BERLIN (Reuters) - International airlines have requested anti-trust immunity from the United States to allow them to discuss routes to Venezuela, which is blocking ticket revenues from leaving the country, the International Air Transport Association said on Thursday.
Airlines are banned from coordinating routes and pricing with rivals under U.S. anti-trust rules.
Airlines have around $3.8 billion in revenues trapped in Venezuela due to currency controls. Several, including American Airlines <AAL.O>, Delta Air Lines <DAL.N> and Lufthansa <LHAG.DE>, have cut back on routes or stopped flying to the country altogether.
IATA said airlines did not want to harm competition and that holding discussions on routes would allow them to keep flights going to Venezuela.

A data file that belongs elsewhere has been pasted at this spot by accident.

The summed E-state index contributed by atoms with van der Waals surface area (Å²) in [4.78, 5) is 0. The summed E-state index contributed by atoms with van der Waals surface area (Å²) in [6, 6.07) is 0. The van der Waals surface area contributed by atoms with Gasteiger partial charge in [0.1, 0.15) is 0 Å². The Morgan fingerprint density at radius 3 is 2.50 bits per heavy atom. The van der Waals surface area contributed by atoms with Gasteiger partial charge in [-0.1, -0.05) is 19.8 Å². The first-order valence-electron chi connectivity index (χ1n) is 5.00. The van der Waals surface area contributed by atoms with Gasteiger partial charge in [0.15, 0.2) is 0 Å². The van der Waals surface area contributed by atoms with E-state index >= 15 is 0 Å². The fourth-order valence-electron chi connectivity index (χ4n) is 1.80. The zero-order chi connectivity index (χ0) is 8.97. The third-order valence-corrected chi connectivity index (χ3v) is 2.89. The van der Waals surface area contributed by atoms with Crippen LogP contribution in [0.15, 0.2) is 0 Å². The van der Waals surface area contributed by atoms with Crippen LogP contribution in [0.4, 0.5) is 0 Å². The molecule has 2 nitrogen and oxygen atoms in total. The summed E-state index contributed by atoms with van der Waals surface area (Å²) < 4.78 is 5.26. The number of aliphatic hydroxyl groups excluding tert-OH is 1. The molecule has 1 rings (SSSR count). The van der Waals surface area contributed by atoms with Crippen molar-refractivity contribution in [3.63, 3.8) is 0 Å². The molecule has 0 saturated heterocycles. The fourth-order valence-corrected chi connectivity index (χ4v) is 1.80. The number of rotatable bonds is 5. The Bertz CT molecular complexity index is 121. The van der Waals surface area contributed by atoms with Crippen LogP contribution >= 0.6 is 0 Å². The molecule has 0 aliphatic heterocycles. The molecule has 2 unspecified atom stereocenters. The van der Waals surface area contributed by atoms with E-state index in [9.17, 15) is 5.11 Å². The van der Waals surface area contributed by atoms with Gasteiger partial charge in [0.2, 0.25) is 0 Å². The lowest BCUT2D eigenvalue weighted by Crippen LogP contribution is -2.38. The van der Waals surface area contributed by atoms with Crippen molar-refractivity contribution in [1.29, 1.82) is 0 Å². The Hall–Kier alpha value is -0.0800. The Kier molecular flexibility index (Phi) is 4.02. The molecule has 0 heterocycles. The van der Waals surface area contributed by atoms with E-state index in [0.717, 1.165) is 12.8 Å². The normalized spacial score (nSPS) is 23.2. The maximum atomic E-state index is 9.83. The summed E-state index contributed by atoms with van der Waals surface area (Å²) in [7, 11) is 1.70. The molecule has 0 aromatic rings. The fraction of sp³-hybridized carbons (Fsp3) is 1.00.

"We urge the US government to quickly grant airlines immunity to discuss joint action to keep Venezuela connected," IATA Director-General Alexandre de Juniac said in a statement.
The request, for immunity for one year after the date of approval, is for airlines authorized to provide services for Venezuela and is not limited to U.S. carriers, a spokesman for IATA said.
The Venezuelan currency restrictions mean airlines need government approval to get money out of the country.
IATA, which represents around 265 airlines accounting for 83 percent of global air traffic, said Venezuela had approved one request to repatriate funds in 2015 and only one so far
(Reporting by Victoria Bryan)